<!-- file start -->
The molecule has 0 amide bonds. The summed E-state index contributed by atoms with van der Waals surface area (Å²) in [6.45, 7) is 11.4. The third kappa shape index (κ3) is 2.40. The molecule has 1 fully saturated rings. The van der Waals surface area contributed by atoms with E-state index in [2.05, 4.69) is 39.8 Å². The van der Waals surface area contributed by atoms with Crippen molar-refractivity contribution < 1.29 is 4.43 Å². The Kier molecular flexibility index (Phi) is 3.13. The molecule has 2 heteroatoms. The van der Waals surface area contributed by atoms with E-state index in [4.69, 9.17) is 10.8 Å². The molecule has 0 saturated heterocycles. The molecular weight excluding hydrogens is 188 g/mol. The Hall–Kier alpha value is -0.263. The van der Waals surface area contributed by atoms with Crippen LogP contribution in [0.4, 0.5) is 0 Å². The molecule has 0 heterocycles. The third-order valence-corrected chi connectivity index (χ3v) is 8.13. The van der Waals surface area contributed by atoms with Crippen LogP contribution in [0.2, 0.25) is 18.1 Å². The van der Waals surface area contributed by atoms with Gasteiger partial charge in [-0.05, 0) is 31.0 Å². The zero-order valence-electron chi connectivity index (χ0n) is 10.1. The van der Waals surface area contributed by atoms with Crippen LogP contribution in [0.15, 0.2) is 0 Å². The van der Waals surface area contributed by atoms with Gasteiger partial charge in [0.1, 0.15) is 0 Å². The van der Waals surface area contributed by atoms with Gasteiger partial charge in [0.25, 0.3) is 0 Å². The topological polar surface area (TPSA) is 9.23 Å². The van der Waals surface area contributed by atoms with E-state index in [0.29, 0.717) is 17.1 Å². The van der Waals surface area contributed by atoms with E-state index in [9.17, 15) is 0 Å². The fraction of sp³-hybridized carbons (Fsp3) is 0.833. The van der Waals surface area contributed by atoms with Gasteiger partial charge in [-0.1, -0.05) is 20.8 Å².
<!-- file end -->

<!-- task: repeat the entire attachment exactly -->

The molecule has 0 amide bonds. The summed E-state index contributed by atoms with van der Waals surface area (Å²) in [6.45, 7) is 11.4. The third kappa shape index (κ3) is 2.40. The molecule has 1 fully saturated rings. The van der Waals surface area contributed by atoms with E-state index in [2.05, 4.69) is 39.8 Å². The van der Waals surface area contributed by atoms with Crippen molar-refractivity contribution < 1.29 is 4.43 Å². The Kier molecular flexibility index (Phi) is 3.13. The molecule has 2 heteroatoms. The van der Waals surface area contributed by atoms with E-state index in [4.69, 9.17) is 10.8 Å². The molecule has 0 saturated heterocycles. The molecular weight excluding hydrogens is 188 g/mol. The Hall–Kier alpha value is -0.263. The van der Waals surface area contributed by atoms with Crippen LogP contribution in [0.4, 0.5) is 0 Å². The molecule has 0 heterocycles. The third-order valence-corrected chi connectivity index (χ3v) is 8.13. The van der Waals surface area contributed by atoms with Crippen LogP contribution in [0.2, 0.25) is 18.1 Å². The van der Waals surface area contributed by atoms with Gasteiger partial charge in [-0.05, 0) is 31.0 Å². The zero-order valence-electron chi connectivity index (χ0n) is 10.1. The van der Waals surface area contributed by atoms with Crippen LogP contribution in [0.15, 0.2) is 0 Å². The van der Waals surface area contributed by atoms with Gasteiger partial charge in [0.1, 0.15) is 0 Å². The van der Waals surface area contributed by atoms with Gasteiger partial charge in [0.25, 0.3) is 0 Å². The topological polar surface area (TPSA) is 9.23 Å². The van der Waals surface area contributed by atoms with E-state index in [0.29, 0.717) is 17.1 Å². The van der Waals surface area contributed by atoms with E-state index in [9.17, 15) is 0 Å². The fraction of sp³-hybridized carbons (Fsp3) is 0.833. The van der Waals surface area contributed by atoms with Gasteiger partial charge in [-0.1, -0.05) is 20.8 Å².